This Adventurous Age

Adventures travelling and working around Australia.

2007 Travels June 19

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TUESDAY 19 JUNE     KEEP RIVER NATIONAL PARK

Increased cloud in the sky may have made for a great sunset, but it did not make for a great day following.

Today was a grey day, but the batteries that we’d topped up yesterday with the genset, were holding OK.

Drove north again, to the car park for the Keep River Gorge walk.

This was a 3km return walk, up the little gorge and back. The walk was enjoyable, between the coloured, layered sandstone gorge walls, to an overhanging rock area that had been used as a shelter by aborigines, and where there was rock art.

The works were varied in subject matter. Some figures were in the Wandjina figure style – eyes and no mouths.

The gorge was not all that deep, and was fairly wide most of the way.

Again, there were some wonderful old boabs to marvel at.

There were actually several different shelter areas along the gorge – an indication that a number of family groups used the area, and that it was rich in food.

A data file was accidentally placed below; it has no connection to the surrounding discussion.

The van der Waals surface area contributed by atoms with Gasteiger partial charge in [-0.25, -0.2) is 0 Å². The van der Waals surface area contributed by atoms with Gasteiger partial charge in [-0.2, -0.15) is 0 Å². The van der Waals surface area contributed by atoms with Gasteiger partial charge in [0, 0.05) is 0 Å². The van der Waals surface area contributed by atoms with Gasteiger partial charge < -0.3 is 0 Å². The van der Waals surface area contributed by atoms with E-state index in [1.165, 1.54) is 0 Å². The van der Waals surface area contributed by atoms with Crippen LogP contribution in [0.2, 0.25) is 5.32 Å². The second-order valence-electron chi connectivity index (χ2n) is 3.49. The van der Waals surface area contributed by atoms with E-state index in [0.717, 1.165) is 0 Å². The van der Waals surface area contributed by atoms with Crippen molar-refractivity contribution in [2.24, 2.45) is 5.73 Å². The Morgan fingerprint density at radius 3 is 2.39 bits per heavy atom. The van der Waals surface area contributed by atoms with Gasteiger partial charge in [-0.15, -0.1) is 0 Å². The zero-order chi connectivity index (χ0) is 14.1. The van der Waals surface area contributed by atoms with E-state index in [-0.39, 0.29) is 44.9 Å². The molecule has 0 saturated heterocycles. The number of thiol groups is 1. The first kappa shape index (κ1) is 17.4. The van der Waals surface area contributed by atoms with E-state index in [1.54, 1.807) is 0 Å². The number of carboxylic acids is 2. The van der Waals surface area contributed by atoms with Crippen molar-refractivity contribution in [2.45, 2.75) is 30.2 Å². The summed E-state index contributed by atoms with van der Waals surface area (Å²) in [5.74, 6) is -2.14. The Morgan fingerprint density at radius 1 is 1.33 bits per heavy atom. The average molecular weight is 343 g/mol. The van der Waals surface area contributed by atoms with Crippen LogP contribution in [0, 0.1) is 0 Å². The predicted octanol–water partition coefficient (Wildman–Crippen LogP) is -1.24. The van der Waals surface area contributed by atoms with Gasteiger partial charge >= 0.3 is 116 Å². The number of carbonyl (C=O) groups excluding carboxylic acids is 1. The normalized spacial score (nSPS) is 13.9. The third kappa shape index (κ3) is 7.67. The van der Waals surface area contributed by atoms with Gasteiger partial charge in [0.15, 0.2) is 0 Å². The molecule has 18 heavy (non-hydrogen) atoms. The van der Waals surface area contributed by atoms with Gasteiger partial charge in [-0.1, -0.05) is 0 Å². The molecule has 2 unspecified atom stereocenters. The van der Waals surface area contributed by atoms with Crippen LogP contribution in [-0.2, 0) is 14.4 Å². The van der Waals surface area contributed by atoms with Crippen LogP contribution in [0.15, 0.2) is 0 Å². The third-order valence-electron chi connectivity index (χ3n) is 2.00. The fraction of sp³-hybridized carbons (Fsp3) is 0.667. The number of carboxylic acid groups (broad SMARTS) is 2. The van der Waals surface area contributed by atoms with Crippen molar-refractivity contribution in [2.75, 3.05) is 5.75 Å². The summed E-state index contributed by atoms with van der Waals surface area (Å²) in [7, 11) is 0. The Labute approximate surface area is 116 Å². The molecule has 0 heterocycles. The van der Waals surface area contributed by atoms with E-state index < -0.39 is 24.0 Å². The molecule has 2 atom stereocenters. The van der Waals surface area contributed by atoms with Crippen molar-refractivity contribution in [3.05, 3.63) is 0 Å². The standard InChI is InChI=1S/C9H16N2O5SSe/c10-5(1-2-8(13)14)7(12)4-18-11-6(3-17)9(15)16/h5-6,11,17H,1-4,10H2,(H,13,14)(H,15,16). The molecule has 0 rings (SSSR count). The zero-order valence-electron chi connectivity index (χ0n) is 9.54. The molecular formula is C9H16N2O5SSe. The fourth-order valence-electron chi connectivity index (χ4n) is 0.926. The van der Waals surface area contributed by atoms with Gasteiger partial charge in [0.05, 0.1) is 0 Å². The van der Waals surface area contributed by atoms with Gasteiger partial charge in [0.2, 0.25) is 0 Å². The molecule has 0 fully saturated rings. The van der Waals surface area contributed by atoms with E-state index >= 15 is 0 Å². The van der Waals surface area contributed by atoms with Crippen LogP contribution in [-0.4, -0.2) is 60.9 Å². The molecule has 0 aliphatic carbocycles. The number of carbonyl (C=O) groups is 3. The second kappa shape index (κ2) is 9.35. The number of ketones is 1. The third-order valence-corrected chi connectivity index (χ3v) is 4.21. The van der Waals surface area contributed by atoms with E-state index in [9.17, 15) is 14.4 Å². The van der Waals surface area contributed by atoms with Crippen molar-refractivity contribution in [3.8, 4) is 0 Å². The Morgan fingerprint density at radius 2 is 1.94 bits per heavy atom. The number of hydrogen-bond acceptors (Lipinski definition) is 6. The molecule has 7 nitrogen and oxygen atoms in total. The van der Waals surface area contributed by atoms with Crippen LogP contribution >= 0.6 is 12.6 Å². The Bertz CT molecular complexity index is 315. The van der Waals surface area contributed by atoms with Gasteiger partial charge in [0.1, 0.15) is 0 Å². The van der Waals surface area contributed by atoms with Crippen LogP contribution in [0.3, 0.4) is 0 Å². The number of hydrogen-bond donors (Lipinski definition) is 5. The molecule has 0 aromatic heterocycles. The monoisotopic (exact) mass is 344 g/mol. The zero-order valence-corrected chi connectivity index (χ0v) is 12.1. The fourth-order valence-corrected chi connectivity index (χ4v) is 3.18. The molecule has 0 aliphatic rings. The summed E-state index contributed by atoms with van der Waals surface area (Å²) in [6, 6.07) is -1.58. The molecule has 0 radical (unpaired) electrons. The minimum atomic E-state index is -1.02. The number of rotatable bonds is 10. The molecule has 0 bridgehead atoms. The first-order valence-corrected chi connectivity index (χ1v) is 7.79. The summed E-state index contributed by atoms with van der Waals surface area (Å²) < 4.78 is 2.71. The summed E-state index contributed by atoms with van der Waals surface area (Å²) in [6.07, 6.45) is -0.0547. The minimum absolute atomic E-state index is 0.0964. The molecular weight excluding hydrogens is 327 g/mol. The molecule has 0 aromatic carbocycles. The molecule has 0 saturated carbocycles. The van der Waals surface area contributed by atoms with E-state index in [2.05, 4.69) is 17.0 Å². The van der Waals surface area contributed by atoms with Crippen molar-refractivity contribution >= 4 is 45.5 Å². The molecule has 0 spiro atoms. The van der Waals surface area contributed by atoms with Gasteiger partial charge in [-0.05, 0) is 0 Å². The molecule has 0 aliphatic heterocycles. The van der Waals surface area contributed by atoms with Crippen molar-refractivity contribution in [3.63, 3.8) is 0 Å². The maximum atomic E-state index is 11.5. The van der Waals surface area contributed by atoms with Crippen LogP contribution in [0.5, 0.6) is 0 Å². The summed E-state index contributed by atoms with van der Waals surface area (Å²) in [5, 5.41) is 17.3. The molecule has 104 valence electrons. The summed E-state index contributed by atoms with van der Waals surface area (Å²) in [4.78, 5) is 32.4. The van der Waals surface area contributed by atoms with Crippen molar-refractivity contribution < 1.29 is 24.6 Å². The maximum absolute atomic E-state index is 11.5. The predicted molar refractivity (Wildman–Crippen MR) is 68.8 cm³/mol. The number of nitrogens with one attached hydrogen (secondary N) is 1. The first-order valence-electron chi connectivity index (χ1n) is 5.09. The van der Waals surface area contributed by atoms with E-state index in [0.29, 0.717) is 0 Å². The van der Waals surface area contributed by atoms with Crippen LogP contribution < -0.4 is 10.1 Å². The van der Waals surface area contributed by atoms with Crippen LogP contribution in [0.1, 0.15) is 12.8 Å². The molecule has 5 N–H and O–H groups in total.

Then it was back to the main road through the Park and further north for a short way, to a major art site, located in one of the rock outcrop areas that are scattered all over the Park.

A cave-like rock structure

The art here was brilliant.

Particularly striking was a depiction of the Rainbow Serpent – Garrimalam.

There had been the occasional drizzly showers through the morning.  But the rain, heralded by today’s grey skies, started in earnest in the afternoon. We were somewhat surprised by this change in the weather. We didn’t have any means of checking the weather forecast, apart from firing up the HF radio – and we didn’t even think of doing that.

When the rock formations close to camp were wet, the colours changed. The grey sections became darker and the oranges more intense. These two photos were taken in the area around the rock shelter featured above.

The Ranger still came and did his talk, which was really interesting and worth staying for. The conditions were not great though – standing around in our waterproof coats, in  rain, listening! We hadn’t wanted to take our camp chairs over to the talk, because they would have been soaked.

We learned that Keep River is a boundary,  in these parts, between arid and tropical ecosystems, and is thus ecologically very significant. I think the talk was shortened from the normal, because of the rain!

Through the night, the rain became steady and heavy. This did not seem like some little aberration in the normal weather pattern…..

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